• There are also Hackers for Hire. Some have been caught, convicted and reformed. They should be trustworthy.

Using Hackers and Consultants for hire is easier to sell to your upper management, but costs real money. The risk is very low but you have to work hard to find a consultant that is well matched to your needs. Don't be afraid to demand results.

The Goals of Industrial InfoWar

When practiced by companies or foreign governments on behalf of their industries, the goals are also familiar:

  1. Destroy the competition
  2. Steal research & product information
  3. Find company weaknesses
  4. Discredit competition
  5. Interfere with business processes
  6. Grab customers or "good deals"
  7. Steal money and/or equipment (rare)


Industrial Espionage

  • Industrial espionage rose 260% to 350% since the late 1980s.
  • One government study found 97% of computer break-ins were undetected.
  • Over 1.2 million computer penetrations were reported in 1992. (Internet World February 1995)
  • Doing the math, I arrived at: 2,340,000 break-ins (1,200,000 X 1.97)

Look at that number! It's over 2 MILLION break-ins per year! Are you one of them? Can you tell? Most people suffer the results of a break-in and never know it. Their data is compromised, their processes may be trojaned and the company directors may be at legal risk for not taking reasonable precautions.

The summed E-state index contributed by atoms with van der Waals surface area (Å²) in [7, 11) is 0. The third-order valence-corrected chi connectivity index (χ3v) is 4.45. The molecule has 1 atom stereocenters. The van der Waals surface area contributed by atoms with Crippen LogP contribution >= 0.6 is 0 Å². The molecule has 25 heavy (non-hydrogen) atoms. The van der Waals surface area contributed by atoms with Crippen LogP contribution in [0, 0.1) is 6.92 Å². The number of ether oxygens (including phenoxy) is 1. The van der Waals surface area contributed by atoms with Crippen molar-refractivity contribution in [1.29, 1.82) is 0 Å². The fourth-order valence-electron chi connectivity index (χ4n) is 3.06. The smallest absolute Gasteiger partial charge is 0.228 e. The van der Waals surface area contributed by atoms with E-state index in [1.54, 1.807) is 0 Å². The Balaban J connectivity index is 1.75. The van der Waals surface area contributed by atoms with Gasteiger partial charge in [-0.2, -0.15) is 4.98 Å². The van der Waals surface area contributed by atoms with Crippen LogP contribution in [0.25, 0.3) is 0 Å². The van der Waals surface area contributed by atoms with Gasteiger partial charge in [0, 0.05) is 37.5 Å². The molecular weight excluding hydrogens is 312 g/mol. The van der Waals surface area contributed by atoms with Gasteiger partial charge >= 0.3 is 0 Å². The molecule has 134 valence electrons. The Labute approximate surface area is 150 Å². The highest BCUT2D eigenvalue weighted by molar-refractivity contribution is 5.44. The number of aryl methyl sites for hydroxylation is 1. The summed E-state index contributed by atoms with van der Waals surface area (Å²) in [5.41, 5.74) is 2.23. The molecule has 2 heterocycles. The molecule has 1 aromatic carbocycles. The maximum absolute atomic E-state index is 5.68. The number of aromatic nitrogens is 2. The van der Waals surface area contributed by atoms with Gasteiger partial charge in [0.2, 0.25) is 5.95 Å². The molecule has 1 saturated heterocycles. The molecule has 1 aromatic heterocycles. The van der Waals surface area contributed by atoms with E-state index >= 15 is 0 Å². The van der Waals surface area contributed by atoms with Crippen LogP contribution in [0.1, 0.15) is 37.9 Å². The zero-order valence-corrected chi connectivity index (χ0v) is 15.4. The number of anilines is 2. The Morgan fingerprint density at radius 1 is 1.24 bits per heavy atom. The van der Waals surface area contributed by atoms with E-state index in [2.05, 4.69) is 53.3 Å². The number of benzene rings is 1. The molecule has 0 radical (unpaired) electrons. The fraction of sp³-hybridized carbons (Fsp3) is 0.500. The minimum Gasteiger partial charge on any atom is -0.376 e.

The Goals of Global InfoWar

When practiced by foreign governments the goals can be harder to understand, especially for North Americans who have a tradition of trusting their governments and hold privacy as "a right"

  • Steal information from their own industry. This is a great deal! No one is going to sue a national government. They create jobs and improve their economy without large R&D expenditures by stealing your research.
  • Military.

(Not the subject of this presentation)

Ignore this at your own risk! Foreign governments are well funded, well trained, determined and can be protected by diplomatic immunity. If they are attacking you over the Internet they may not even be breaking the law.

Who Me?

A problem that has attracted far too little attention to date is that of industrial espionage committed by or with the assistance of foreign intelligence services.

I am not going to suggest that foreign industrial espionage is the greatest difficulty American industry faces in seeking to succeed in the global market. But it is a real problem that costs the U.S. economy billions of dollars annually and appears to be growing rapidly.

Really? Me?

  • A South Korean computer company penetrates an American competitor with a mole who plants a bug in the United States companies fax machine.
  • Maintenance workers walk into a U.S. companies office overseas and reprogram the telephone switching equipment to enable outsiders to eavesdrop.
  • An American scientist goes from lab coat to turncoat, selling foreign pharmaceutical companies trade secrets that had cost $750 million in R&D costs to acquire. (Senator Cohen)

How, Who?